Scientists unlock clues to HIV vaccine

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The future vaccines will try to mimic AIDS-causing virus's complex envelop to elicit a protective immune response. (Reuters) The future vaccines will try to mimic AIDS-causing virus's complex envelop to elicit a protective immune response. (Reuters)
Summaryscientists have mapped the most detailed images of the protein responsible for getting HIV into cells.

In a breakthrough, scientists have mapped the most detailed images yet of the protein responsible for getting HIV into cells, paving way for a potential vaccine for AIDS.

The new findings of the AIDS-causing virus's complex envelope, includes sites that future vaccines will try to mimic to elicit a protective immune response.

Scientists at The Scripps Research Institute (TSRI) and Weill Cornell Medical College determined the first atomic-level structure of the tripartite HIV envelope protein long considered one of the most difficult targets in structural biology and of great value for medical science.

"Most of the prior structural studies of this envelope complex focused on individual subunits; but we've needed the structure of the full complex to properly define the sites of vulnerability that could be targeted, for example with a vaccine," said Ian A Wilson, a senior author of the study.

HIV, the human immunodeficiency virus, currently infects about 34 million people globally, 10 per cent of whom are children, according to World Health Organisation estimates.

Although antiviral drugs are now used to manage many HIV infections, especially in developed countries, scientists have long sought a vaccine that can prevent new infections and perhaps ultimately eradicate the virus from the human population.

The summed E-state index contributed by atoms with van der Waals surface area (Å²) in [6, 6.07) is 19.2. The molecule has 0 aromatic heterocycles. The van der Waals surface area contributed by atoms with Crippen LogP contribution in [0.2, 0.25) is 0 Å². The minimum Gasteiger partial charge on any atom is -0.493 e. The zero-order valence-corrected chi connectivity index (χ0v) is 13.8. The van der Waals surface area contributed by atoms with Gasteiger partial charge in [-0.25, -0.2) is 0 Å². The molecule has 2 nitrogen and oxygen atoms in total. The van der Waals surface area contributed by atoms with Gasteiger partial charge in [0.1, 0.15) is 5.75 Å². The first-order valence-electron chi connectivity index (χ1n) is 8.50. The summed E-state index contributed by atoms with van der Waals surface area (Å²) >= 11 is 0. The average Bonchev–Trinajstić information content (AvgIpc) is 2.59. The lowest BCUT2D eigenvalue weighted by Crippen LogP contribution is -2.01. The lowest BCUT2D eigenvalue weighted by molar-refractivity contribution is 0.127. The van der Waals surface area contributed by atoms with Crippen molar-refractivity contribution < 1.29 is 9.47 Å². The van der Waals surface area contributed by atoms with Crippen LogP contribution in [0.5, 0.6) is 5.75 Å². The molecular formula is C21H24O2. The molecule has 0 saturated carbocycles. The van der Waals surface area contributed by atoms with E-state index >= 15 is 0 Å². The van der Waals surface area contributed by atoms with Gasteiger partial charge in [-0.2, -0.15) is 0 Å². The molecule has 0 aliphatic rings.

However, none of the HIV vaccines tested so far has come close to providing adequate protection. This failure is due largely to the challenges posed by HIV's envelope protein, known to virologists as Env.

Env's structure is so complex and delicate that scientists have had great difficulty obtaining the protein in a form that is suitable for the atomic-resolution imaging necessary to understand it.

"It tends to fall apart, for example, even when its on the surface of the virus, so to study it we have to engineer it to be more stable," said biologist Andrew Ward.

The research team was able to engineer a version of the Env trimer (three-component structure) that has the stability and other properties needed for atomic-resolution imaging, yet retains virtually all the structures found on native Env.

Using cutting-edge imaging methods, electron microscopy and X-ray crystallography, the team was able to look at the new Env trimer.

The X-ray crystallography study was the first ever of an Env trimer, and both methods resolved the trimer structure to a finer level of detail than has been reported before.

The data illuminated the complex process by which the Env trimer assembles and later undergoes radical shape changes during infection and clarified how it compares to

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